NCAA President Mark Emmert says it is up to the Atlantic Coast Conference to decide whether it wants to follow the association’s lead and pull events out of North Carolina because of a state law that limits anti-discrimination protections for LGBT people.
In an interview Tuesday with The Associated Press, Emmert said the association expects to take a financial hit for moving seven championship events and tournament games out of the state on short notice, but how much is unknown.
New locations have yet to be identified, he said, but Emmert said his staff is working aggressively to find sites for some events scheduled for as soon as December. The biggest of the events that will be relocated is first-round men’s basketball tournament games scheduled for Greensboro in March.
The ACC is also on the clock to make its decision about its football championship game, set to be played in Charlotte on Dec. 3.
The ACC’s council of presidents was set to hold a previously scheduled meeting starting Tuesday night in Clemson, South Carolina, with the law expected to be discussed Wednesday.
The football championship game, held in Charlotte since 2010, is the last marquee college sporting event left in North Carolina during the 2016-17 season. While ACC Commissioner John Swofford it would be “premature” to make any decisions about holding events in North Carolina for now, he also issued a clear statement Monday night against the law.
“On a personal note, it’s time for this bill to be repealed as it’s counter to basic human rights,” said Swofford, whose league office is located in North Carolina.
Georgia Tech President Bud Peterson, whose school is a member of the ACC, is the newly elected chairman of the NCAA board of governors, which unanimously voted to relocate the association’s events out of North Carolina.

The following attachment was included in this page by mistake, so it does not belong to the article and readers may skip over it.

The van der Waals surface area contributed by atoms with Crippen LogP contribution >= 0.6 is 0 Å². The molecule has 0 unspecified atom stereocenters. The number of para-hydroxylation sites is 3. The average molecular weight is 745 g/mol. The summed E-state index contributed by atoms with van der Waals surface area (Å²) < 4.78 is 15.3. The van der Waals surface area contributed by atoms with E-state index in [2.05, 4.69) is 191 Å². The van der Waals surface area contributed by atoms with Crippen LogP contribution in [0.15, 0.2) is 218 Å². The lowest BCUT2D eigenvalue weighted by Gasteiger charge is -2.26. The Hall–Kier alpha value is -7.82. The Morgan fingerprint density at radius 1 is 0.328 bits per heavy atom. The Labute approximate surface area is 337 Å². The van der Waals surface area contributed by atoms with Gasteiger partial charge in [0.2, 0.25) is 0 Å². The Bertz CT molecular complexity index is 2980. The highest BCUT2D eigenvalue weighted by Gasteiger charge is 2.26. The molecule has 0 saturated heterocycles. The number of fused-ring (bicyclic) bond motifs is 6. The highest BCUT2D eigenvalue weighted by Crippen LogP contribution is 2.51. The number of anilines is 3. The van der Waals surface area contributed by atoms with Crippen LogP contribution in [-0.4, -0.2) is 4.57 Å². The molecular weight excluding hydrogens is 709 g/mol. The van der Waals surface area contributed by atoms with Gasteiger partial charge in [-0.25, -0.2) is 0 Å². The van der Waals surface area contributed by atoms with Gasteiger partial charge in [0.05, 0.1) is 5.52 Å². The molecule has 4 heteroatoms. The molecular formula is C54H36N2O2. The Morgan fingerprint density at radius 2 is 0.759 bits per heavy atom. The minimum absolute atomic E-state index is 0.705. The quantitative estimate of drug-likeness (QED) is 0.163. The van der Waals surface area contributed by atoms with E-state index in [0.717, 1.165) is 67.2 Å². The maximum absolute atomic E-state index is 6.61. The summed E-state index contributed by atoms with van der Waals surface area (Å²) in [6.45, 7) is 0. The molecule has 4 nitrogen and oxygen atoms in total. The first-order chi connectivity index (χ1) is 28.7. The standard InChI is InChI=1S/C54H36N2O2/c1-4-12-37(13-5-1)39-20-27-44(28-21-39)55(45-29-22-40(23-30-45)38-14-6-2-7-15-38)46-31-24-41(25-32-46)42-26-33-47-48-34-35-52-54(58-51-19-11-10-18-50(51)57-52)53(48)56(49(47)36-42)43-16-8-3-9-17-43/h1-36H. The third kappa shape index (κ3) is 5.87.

Emmert said the NCAA will stay out of conference decisions.
“That’s going to be completely up to the conferences,” Emmert said. “There’s, of course, Division II and III conferences that have a lot of events in North Carolina as well. They’ll have plenty of people involved in the debate that were also engaged with the NCAA. But those are going to be individual decisions, not national association’s. Nor should they be.”
In a news release Monday, the NCAA said the decision by its board of governors came “because of the cumulative actions taken by the state concerning civil rights protections.”
The law ― known as HB2 ― requires transgender people to use restrooms at schools and government buildings corresponding to the sex on their birth certificates. It also excludes gender identity and sexual orientation from local and statewide antidiscrimination protections.
HB2 was signed into law by Republican Gov. Pat McCrory earlier this year. A spokesman with McCrory’s office couldn’t be reached for comment Monday evening, but a spokeswoman with the state Republican party blasted the NCAA’s decision in a statement, saying it is “so absurd it’s almost comical.”
“I wish the NCAA was this concerned about the women who were raped at Baylor,” spokeswoman Kami Mueller said.
Emmert told the AP the two issues are not related.
“This is an issue in the midst of a political season that is clearly going to stir a lot of debate and discussion on both sides of the issue,” he said. “The decision, of course, occurred completely independent of what kind of year it was around politics. Obviously, this is in no way correlated to what is obviously a very serious issue around sexual assault and sexual misconduct on university campuses.”
The only championship events that can be hosted in North Carolina this academic year are ones determined when a team earns the right to play on its own campus.
In its announcement, the NCAA took special note of ways North Carolina’s law differs from other states.
“At the end of the day, the board was looking at the core values of college sports in America,” Emmert told the AP. “That these are about sports that are conducted within the context of higher education and the values of fairness of inclusion are so central to what we all believe in, that the law HB2 that was passed as the most comprehensive of the laws that have been enacted around limiting LGBT rights, was just a bridge too far.
“It would have been impossible to conduct championship events in the state with that law in place that lived up to the values and expectations of the member universities and colleges.”
Associated Press writer Aaron Beard in Raleigh, North Carolina, contributed to this report.
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